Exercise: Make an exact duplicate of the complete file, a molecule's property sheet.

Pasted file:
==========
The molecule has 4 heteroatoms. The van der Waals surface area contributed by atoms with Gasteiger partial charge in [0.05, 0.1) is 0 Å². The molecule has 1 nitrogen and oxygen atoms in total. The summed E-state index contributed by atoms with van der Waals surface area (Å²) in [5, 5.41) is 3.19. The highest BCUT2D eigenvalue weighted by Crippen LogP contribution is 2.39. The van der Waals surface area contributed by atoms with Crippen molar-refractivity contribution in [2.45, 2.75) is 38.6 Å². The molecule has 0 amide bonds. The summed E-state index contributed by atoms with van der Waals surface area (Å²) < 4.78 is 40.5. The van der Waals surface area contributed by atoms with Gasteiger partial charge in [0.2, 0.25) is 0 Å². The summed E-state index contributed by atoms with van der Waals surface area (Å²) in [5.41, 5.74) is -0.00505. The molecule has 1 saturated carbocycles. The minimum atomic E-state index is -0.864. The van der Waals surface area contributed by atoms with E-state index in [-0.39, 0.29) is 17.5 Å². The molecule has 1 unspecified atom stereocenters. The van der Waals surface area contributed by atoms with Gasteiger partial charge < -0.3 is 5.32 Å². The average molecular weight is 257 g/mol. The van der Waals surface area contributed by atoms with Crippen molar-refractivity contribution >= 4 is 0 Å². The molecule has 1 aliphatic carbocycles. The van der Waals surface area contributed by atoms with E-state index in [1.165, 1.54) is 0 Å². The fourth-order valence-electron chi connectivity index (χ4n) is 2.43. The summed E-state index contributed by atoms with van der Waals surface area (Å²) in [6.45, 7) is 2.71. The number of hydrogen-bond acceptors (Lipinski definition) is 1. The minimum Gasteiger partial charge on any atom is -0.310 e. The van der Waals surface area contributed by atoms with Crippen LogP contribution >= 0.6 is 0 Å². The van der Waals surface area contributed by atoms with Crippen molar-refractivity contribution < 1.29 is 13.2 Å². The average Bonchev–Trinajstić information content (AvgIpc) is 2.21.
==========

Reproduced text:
The molecule has 4 heteroatoms. The van der Waals surface area contributed by atoms with Gasteiger partial charge in [0.05, 0.1) is 0 Å². The molecule has 1 nitrogen and oxygen atoms in total. The summed E-state index contributed by atoms with van der Waals surface area (Å²) in [5, 5.41) is 3.19. The highest BCUT2D eigenvalue weighted by Crippen LogP contribution is 2.39. The van der Waals surface area contributed by atoms with Crippen molar-refractivity contribution in [2.45, 2.75) is 38.6 Å². The molecule has 0 amide bonds. The summed E-state index contributed by atoms with van der Waals surface area (Å²) < 4.78 is 40.5. The van der Waals surface area contributed by atoms with Gasteiger partial charge in [0.2, 0.25) is 0 Å². The summed E-state index contributed by atoms with van der Waals surface area (Å²) in [5.41, 5.74) is -0.00505. The molecule has 1 saturated carbocycles. The minimum atomic E-state index is -0.864. The van der Waals surface area contributed by atoms with E-state index in [-0.39, 0.29) is 17.5 Å². The molecule has 1 unspecified atom stereocenters. The van der Waals surface area contributed by atoms with Gasteiger partial charge < -0.3 is 5.32 Å². The average molecular weight is 257 g/mol. The van der Waals surface area contributed by atoms with Crippen molar-refractivity contribution >= 4 is 0 Å². The molecule has 1 aliphatic carbocycles. The van der Waals surface area contributed by atoms with E-state index in [1.165, 1.54) is 0 Å². The fourth-order valence-electron chi connectivity index (χ4n) is 2.43. The summed E-state index contributed by atoms with van der Waals surface area (Å²) in [6.45, 7) is 2.71. The number of hydrogen-bond acceptors (Lipinski definition) is 1. The minimum Gasteiger partial charge on any atom is -0.310 e. The van der Waals surface area contributed by atoms with Crippen LogP contribution >= 0.6 is 0 Å². The van der Waals surface area contributed by atoms with Crippen molar-refractivity contribution < 1.29 is 13.2 Å². The average Bonchev–Trinajstić information content (AvgIpc) is 2.21.